Even if their understanding of explosives is wrong, they must still understand that it's an offence to have these munitions?
Also, be careful of first aid kits from that era, as they sometimes used picric acid as an antiseptic on gauze, often in contact with a metal case...
> In the early 20th century, picric acid was stocked in pharmacies as an antiseptic and as a treatment for burns, malaria, herpes, and smallpox. Picric acid-soaked gauze was also commonly stocked in first aid kits from that period as a burn treatment.
On the slightly positive side, picric acid also sublimates, but I'm not sure how long it would take for evaporate from the first aid kit. On the other hand, sublimation also increases the surface area of any metal container for forming metallic picrates.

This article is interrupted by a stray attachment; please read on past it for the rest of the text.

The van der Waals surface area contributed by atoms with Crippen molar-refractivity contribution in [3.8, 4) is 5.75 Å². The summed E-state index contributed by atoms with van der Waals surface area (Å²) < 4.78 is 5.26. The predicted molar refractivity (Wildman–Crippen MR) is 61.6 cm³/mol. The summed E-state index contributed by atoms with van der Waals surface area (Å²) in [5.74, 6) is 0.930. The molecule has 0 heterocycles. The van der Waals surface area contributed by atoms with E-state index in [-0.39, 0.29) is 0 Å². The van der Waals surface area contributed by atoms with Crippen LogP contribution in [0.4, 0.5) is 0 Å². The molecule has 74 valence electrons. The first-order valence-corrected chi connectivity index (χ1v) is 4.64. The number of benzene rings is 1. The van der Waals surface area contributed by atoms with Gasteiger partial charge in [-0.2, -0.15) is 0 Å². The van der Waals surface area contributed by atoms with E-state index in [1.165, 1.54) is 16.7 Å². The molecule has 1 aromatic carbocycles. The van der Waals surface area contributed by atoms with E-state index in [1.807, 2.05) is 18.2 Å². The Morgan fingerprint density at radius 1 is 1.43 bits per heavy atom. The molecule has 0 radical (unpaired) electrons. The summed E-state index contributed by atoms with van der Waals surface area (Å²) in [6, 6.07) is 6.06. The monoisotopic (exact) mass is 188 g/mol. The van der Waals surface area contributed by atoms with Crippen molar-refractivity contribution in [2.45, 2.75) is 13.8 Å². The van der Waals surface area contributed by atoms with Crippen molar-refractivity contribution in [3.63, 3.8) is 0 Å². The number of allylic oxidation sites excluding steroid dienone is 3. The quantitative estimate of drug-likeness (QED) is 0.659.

How could he mistake a « piece of metal » with a machine gun barrel ?
I could always tell when he'd been personally setting charges, because he'd come home with a killer headache on those days. Not because of overage 'sweating' dynamite, but because of his high sensitivity to headache triggers like minute amounts of nitroglycerine vapor.
edit: the number I remembered was lower than the actual count.
The last time was some weeks ago, and the local press not only did features about the two experts defusing the bomb, but was welcoming them by their first name, as they were old acquaintances.
Also, when you get official permission to build the permission does not only include restrictions like maximum height etc., but also very clear directives in case munitions are found, including the correct phone number in the regional government.